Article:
Proposed Brazil-Peru road through untouched Amazon gains momentum

Scientists and residents of the Serra do Divisor National Park fear impacts of development on the unique biodiversity of the area between Brazil’s Acre state and Peru
<p>The Serra do Divisor National Park, in the Brazilian state of Acre, is one of the planet&#8217;s most biodiverse areas, but its nature and communities face threats from a road extension project that would connect Brazil and Peru (Image: Ramon Aquim)</p>

The Serra do Divisor National Park, in the Brazilian state of Acre, is one of the planet’s most biodiverse areas, but its nature and communities face threats from a road extension project that would connect Brazil and Peru (Image: Ramon Aquim)

Antônio Martins da Costa lives on the banks of the Azul river, inside the Serra do Divisor National Park, a protected area in the far-western Brazilian state of Acre. Costa supports himself through fishing, a small corn and rice plantation, and raising chickens and ducks. The rest he takes to market in Mâncio Lima, the nearest city, which is a nine-hour boat ride away from his community, Belo Horizonte. On one of these trips, he learned about a project to build a road inside the park. “Nobody came to talk to us about it,” he says.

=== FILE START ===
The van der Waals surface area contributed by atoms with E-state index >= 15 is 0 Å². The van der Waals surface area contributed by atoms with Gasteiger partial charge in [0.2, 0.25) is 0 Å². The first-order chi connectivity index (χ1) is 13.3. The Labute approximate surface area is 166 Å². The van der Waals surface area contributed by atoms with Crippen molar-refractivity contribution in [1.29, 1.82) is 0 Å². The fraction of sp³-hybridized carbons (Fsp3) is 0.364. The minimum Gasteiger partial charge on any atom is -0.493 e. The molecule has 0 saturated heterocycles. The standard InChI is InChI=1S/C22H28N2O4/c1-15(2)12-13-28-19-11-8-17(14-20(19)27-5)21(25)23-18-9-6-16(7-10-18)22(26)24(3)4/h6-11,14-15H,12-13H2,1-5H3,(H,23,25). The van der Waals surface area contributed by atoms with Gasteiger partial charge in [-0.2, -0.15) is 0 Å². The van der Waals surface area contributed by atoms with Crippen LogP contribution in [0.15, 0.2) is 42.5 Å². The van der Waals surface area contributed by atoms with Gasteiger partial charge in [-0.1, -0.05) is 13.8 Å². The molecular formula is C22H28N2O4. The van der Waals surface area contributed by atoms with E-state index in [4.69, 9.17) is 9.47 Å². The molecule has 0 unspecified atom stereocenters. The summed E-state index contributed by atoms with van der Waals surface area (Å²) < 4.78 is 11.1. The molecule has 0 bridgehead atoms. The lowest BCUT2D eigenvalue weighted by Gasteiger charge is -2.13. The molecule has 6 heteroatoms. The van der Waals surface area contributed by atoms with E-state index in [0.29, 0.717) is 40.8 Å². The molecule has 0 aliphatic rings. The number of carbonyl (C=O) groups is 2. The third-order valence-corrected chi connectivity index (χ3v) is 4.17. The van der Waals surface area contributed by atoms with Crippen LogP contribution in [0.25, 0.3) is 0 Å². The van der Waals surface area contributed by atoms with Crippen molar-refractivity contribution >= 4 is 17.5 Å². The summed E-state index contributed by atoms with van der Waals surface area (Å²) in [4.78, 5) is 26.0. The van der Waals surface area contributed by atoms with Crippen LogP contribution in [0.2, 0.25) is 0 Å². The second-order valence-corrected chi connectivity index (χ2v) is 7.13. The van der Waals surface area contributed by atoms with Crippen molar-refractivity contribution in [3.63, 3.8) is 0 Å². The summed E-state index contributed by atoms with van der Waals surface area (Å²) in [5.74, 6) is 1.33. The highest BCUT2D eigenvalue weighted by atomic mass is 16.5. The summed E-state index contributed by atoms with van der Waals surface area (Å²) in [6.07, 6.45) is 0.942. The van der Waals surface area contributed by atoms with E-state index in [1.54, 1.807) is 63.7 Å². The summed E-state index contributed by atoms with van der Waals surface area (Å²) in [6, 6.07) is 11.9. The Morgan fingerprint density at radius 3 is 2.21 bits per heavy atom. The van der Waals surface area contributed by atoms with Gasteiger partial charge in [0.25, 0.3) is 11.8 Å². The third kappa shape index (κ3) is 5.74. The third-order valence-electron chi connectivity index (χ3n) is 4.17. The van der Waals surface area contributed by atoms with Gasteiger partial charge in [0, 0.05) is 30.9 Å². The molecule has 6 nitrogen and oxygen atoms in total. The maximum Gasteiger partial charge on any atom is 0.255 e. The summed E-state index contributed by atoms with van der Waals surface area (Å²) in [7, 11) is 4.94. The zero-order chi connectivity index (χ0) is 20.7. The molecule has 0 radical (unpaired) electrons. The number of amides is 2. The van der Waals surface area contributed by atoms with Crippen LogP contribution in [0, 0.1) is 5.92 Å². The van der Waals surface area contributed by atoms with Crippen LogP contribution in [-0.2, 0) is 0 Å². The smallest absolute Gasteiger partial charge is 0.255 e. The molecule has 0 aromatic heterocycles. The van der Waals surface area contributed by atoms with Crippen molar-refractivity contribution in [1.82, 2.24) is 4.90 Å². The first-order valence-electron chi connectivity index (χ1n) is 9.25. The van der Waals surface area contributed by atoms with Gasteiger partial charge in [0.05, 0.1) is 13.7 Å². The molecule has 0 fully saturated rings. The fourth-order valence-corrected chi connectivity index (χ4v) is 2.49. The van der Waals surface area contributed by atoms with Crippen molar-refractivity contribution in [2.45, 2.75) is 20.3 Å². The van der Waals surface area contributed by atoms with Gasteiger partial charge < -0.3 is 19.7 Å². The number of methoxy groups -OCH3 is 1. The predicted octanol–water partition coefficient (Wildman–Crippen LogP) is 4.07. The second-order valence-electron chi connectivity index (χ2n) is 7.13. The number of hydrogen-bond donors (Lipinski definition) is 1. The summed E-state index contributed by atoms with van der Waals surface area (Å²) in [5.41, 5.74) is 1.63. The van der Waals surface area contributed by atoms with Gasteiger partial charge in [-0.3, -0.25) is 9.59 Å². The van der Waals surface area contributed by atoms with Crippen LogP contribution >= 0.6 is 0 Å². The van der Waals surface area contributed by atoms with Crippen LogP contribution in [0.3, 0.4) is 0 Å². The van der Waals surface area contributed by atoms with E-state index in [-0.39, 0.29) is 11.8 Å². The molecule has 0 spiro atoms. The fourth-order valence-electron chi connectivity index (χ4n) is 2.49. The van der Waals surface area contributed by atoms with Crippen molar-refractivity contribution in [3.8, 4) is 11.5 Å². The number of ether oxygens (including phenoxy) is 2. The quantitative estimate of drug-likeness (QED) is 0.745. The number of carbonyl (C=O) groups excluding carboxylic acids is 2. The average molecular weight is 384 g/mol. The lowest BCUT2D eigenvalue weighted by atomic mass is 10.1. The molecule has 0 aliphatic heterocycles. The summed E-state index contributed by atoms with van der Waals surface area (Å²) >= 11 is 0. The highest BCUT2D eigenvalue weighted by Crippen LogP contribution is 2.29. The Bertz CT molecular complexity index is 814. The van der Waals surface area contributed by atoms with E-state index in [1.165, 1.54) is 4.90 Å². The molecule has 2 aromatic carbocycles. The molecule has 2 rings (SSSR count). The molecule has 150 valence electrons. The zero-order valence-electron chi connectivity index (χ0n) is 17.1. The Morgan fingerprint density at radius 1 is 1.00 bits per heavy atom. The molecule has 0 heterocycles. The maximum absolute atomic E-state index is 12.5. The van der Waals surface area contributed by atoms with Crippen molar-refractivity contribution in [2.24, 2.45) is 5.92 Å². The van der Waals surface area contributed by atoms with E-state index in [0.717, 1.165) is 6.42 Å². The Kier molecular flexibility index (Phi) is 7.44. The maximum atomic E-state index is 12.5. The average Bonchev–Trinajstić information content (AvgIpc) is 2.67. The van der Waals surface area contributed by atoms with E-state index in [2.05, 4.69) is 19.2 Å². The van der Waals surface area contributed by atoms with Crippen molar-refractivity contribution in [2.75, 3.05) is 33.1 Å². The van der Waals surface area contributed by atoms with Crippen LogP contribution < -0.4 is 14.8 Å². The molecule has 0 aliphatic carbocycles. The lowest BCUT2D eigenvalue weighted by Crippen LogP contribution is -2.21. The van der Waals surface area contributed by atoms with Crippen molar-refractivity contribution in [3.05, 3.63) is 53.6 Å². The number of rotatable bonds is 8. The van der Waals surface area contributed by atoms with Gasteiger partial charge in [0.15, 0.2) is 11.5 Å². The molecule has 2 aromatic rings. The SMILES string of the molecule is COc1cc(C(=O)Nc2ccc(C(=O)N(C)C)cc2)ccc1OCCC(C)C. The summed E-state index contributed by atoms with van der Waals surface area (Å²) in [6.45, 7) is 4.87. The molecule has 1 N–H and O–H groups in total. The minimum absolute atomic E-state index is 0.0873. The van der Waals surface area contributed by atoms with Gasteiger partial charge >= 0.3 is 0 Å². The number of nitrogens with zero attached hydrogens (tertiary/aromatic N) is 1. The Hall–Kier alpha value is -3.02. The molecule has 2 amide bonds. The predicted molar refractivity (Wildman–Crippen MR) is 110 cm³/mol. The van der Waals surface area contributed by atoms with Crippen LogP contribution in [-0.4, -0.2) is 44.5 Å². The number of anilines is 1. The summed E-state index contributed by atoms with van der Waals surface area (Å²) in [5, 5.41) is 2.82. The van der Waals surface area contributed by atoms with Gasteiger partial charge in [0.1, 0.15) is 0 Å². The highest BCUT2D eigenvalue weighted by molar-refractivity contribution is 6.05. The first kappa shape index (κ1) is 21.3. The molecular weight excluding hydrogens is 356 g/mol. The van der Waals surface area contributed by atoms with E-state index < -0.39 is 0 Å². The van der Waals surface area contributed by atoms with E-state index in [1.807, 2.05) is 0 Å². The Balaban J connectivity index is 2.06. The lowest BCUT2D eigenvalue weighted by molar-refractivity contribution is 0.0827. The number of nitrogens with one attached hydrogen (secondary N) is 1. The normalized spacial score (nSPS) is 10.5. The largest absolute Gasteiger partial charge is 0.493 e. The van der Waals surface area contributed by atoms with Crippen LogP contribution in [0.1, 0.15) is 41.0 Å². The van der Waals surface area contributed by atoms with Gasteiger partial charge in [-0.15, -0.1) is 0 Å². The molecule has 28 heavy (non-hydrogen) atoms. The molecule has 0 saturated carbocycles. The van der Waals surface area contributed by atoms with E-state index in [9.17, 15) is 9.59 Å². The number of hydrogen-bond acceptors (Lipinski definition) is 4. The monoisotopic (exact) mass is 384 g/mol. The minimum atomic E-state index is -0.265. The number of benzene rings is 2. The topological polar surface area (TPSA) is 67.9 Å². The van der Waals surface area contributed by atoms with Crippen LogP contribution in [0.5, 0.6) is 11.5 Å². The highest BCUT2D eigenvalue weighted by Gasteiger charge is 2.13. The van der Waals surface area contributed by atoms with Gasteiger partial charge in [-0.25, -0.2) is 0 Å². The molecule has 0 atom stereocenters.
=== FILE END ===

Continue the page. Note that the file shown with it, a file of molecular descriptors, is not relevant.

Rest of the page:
Today, the highway, BR-364, is already about 4,000 kilometres long, connecting the southern state of São Paulo with the state of Acre, on the border with Peru. Both the federal and state governments intend to extend it a further 230 km to connect Juruá in western Acre to Pucallpa, in Peru. In doing so, the road would cut 20 km into the Serra do Divisor park, home to isolated indigenous peoples and some of the greatest biodiversity on the planet.

A man looking at the camera with clothes hanging behind him.
Antônio Martins da Costa, a riberinho river dweller, questions the lack of information about the mega-project that will affect his community (Image: Ramon Aquim)

The highway aims to shorten the route from Brazil to Peruvian markets and seaports, facilitating the shipment of agricultural commodities from Brazil’s northern and central regions to Asia, especially China, which in 2021 accounted for 34% of Brazilian agribusiness exports.